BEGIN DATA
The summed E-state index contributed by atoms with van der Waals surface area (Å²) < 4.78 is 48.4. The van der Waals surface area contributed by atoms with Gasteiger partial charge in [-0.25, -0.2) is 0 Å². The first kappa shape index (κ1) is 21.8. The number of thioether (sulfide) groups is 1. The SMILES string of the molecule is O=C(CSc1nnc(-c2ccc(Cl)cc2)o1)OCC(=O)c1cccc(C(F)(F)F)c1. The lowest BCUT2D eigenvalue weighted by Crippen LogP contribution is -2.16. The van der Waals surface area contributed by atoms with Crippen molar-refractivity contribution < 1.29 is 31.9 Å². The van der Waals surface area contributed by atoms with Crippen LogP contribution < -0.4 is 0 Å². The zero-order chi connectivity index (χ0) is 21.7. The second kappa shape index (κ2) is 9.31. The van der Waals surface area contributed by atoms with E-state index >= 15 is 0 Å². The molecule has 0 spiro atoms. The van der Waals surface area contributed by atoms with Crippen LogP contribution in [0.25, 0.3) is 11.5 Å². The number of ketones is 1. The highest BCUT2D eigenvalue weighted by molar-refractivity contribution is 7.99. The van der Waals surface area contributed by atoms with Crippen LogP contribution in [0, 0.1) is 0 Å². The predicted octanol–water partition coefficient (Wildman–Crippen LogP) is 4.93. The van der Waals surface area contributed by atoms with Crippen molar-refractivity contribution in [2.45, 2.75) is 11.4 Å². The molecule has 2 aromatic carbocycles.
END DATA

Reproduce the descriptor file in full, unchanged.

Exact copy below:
The summed E-state index contributed by atoms with van der Waals surface area (Å²) < 4.78 is 48.4. The van der Waals surface area contributed by atoms with Gasteiger partial charge in [-0.25, -0.2) is 0 Å². The first kappa shape index (κ1) is 21.8. The number of thioether (sulfide) groups is 1. The SMILES string of the molecule is O=C(CSc1nnc(-c2ccc(Cl)cc2)o1)OCC(=O)c1cccc(C(F)(F)F)c1. The lowest BCUT2D eigenvalue weighted by Crippen LogP contribution is -2.16. The van der Waals surface area contributed by atoms with Crippen molar-refractivity contribution < 1.29 is 31.9 Å². The van der Waals surface area contributed by atoms with Crippen LogP contribution < -0.4 is 0 Å². The zero-order chi connectivity index (χ0) is 21.7. The second kappa shape index (κ2) is 9.31. The van der Waals surface area contributed by atoms with E-state index >= 15 is 0 Å². The molecule has 0 spiro atoms. The van der Waals surface area contributed by atoms with Crippen LogP contribution in [0.25, 0.3) is 11.5 Å². The number of ketones is 1. The highest BCUT2D eigenvalue weighted by molar-refractivity contribution is 7.99. The van der Waals surface area contributed by atoms with Crippen LogP contribution in [0, 0.1) is 0 Å². The predicted octanol–water partition coefficient (Wildman–Crippen LogP) is 4.93. The van der Waals surface area contributed by atoms with Crippen molar-refractivity contribution in [2.45, 2.75) is 11.4 Å². The molecule has 2 aromatic carbocycles.